By Angel MedFlight Contributor
He was homeless in San Francisco when he was seriously injured almost a year ago by a hit-and-run driver. Now Angel MedFlight is helping Selester “Les” Rowe get back to his hometown of Columbus, Ga.
According to the San Francisco Examiner, Rowe was crossing the street in the city’s North Beach neighborhood on May 12 of last year when he was struck by a speeding SUV. Rowe suffered brain and spinal injuries along with multiple broken bones and spent several months recovering in a rehabilitation center. The hit-and-run suspect remains at large.
The Examiner’s website says Rowe is known as the homeless man who stood outside a bank but never asked for a handout. He was a neighborhood fixture who nodded to passers-by and would often say, “Have a nice day” and, “God bless you.” The night he was hit, the 63-year-old Rowe was crossing the street with a piece of pizza.
Almost a year later Rowe has recovered enough to be taken home from the rehabilitation center to Columbus. The family didn’t have the money to fly him there, but thanks to a community-wide effort, Rowe will be going home.
The Bay City News reports a group of Rowe’s high school classmates and friends from Columbus and other areas raised enough money for Rowe to travel home via Angel MedFlight, the leader and innovator in air ambulance service.
Larry Anderson, a high school classmate of Rowe’s, tells the Bay City News website the majority of the money was raised in less than two months. Money came from several local churches, a Georgia state representative, and even a fish fry held in a grocery store parking lot.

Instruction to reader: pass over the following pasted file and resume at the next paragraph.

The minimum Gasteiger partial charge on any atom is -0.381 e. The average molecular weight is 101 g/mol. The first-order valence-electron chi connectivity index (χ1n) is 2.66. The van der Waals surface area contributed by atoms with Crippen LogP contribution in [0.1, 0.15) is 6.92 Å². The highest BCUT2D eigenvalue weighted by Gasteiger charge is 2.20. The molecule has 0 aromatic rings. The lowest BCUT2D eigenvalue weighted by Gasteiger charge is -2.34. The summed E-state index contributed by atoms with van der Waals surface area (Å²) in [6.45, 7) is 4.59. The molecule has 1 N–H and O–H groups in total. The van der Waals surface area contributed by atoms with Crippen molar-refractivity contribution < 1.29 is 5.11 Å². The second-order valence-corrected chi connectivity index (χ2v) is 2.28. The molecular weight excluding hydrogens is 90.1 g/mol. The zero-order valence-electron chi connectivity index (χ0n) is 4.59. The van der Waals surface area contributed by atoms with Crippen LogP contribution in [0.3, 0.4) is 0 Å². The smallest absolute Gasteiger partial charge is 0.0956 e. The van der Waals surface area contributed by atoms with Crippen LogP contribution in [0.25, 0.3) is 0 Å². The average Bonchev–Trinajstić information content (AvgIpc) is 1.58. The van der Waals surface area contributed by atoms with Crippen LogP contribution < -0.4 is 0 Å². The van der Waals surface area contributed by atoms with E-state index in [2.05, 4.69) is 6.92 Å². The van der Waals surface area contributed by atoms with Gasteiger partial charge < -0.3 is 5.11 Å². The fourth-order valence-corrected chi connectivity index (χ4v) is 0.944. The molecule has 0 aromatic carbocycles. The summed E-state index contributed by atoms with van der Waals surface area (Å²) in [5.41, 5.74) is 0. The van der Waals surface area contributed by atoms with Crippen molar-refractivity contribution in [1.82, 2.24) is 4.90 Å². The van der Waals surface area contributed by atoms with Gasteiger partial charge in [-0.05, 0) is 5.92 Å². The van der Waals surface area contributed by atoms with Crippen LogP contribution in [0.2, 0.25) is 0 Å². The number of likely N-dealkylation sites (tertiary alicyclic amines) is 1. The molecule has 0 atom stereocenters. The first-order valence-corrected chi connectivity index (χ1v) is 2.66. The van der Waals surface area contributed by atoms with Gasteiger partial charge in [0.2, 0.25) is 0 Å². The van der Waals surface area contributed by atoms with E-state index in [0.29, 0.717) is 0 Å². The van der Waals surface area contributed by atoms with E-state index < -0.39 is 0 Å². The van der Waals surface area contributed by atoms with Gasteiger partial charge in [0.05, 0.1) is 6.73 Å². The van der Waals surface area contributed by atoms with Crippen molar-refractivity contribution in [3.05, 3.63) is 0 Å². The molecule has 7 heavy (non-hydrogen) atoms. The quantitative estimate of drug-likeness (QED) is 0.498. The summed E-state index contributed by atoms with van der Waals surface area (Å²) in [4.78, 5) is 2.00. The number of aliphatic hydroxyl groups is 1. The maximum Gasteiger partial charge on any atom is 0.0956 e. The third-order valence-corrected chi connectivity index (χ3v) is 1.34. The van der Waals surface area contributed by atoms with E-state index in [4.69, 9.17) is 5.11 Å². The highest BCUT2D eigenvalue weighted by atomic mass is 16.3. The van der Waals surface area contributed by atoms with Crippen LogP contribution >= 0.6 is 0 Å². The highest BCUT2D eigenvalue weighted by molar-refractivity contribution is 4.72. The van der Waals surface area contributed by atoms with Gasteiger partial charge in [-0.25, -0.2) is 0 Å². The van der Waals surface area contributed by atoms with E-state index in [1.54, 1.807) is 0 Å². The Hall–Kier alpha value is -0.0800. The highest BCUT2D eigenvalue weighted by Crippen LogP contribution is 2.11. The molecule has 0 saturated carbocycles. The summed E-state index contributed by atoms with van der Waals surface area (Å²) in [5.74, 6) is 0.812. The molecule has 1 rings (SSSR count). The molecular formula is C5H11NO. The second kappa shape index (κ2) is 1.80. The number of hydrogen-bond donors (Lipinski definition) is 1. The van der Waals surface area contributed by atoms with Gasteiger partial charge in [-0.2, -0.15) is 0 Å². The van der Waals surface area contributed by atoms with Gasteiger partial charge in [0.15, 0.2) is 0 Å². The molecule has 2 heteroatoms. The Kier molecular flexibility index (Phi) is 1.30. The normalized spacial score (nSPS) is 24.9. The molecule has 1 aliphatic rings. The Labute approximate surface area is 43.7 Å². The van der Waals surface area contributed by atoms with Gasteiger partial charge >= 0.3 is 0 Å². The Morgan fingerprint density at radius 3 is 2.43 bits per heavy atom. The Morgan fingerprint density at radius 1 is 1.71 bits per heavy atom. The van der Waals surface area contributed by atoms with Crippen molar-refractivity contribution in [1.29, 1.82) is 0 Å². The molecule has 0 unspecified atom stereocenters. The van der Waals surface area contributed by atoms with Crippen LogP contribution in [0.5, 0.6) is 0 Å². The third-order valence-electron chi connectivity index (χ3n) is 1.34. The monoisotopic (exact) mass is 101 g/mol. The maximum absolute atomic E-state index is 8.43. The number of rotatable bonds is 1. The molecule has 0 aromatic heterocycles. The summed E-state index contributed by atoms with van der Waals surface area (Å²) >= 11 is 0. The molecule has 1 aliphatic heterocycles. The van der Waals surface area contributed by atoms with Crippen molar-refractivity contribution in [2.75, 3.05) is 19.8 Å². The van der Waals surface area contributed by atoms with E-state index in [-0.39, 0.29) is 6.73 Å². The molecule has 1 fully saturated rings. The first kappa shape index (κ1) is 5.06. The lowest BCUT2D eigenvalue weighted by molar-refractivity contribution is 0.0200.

Anderson tells the website, “The money just came from everywhere,” and that it “was a life-changing experience” for him. He says it made him feel “really great about the just the spirit of the human race.”
With Angel MedFlight as the chosen medical transport service, Rowe will fly with our top-of-the-line critical care medical and aviation staff. Our medically configured jets are equipped with the latest technology in medical devices and serve as flying intensive care units.
It hasn’t been determined yet when Rowe will be flown to Georgia. Anderson tells the Bay City News a rehabilitation center with adequate resources and an open bed for him have not yet been found in the Columbus area.
Angel MedFlight applauds the efforts of the community which supported Rowe when he needed it most. This was a gesture of love and care — the same love and care Angel MedFlight gives the patients it transports on a daily basis.